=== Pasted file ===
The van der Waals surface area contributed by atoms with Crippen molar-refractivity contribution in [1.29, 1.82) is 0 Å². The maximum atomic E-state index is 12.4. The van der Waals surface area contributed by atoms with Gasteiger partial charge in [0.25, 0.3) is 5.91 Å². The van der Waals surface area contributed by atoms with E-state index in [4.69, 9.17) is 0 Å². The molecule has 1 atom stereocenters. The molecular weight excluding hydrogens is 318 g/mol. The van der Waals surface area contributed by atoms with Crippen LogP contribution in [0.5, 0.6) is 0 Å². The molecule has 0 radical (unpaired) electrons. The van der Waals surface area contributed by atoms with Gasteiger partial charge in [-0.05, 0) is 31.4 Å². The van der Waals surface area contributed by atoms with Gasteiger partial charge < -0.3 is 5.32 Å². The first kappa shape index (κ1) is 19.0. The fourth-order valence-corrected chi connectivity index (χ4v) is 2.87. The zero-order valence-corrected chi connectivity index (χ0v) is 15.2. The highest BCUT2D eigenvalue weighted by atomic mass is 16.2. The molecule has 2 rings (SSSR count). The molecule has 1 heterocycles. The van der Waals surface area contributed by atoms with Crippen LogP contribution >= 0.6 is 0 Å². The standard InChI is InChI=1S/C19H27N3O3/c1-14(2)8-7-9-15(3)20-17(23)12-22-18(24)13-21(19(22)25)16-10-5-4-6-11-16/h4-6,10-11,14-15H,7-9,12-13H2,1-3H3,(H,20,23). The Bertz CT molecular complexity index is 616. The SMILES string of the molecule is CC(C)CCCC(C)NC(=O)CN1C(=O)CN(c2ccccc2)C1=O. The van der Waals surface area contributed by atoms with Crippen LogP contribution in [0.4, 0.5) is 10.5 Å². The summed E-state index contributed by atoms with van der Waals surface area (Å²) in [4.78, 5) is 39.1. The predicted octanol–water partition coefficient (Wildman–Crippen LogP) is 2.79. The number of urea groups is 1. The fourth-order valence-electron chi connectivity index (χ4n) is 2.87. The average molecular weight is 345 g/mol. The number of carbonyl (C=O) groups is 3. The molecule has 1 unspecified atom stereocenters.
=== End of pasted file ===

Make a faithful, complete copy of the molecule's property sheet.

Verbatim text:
The van der Waals surface area contributed by atoms with Crippen molar-refractivity contribution in [1.29, 1.82) is 0 Å². The maximum atomic E-state index is 12.4. The van der Waals surface area contributed by atoms with Gasteiger partial charge in [0.25, 0.3) is 5.91 Å². The van der Waals surface area contributed by atoms with E-state index in [4.69, 9.17) is 0 Å². The molecule has 1 atom stereocenters. The molecular weight excluding hydrogens is 318 g/mol. The van der Waals surface area contributed by atoms with Crippen LogP contribution in [0.5, 0.6) is 0 Å². The molecule has 0 radical (unpaired) electrons. The van der Waals surface area contributed by atoms with Gasteiger partial charge in [-0.05, 0) is 31.4 Å². The van der Waals surface area contributed by atoms with Gasteiger partial charge < -0.3 is 5.32 Å². The first kappa shape index (κ1) is 19.0. The fourth-order valence-corrected chi connectivity index (χ4v) is 2.87. The zero-order valence-corrected chi connectivity index (χ0v) is 15.2. The highest BCUT2D eigenvalue weighted by atomic mass is 16.2. The molecule has 2 rings (SSSR count). The molecule has 1 heterocycles. The van der Waals surface area contributed by atoms with Crippen LogP contribution >= 0.6 is 0 Å². The standard InChI is InChI=1S/C19H27N3O3/c1-14(2)8-7-9-15(3)20-17(23)12-22-18(24)13-21(19(22)25)16-10-5-4-6-11-16/h4-6,10-11,14-15H,7-9,12-13H2,1-3H3,(H,20,23). The Bertz CT molecular complexity index is 616. The SMILES string of the molecule is CC(C)CCCC(C)NC(=O)CN1C(=O)CN(c2ccccc2)C1=O. The van der Waals surface area contributed by atoms with Crippen LogP contribution in [0.4, 0.5) is 10.5 Å². The summed E-state index contributed by atoms with van der Waals surface area (Å²) in [4.78, 5) is 39.1. The predicted octanol–water partition coefficient (Wildman–Crippen LogP) is 2.79. The number of urea groups is 1. The fourth-order valence-electron chi connectivity index (χ4n) is 2.87. The average molecular weight is 345 g/mol. The number of carbonyl (C=O) groups is 3. The molecule has 1 unspecified atom stereocenters.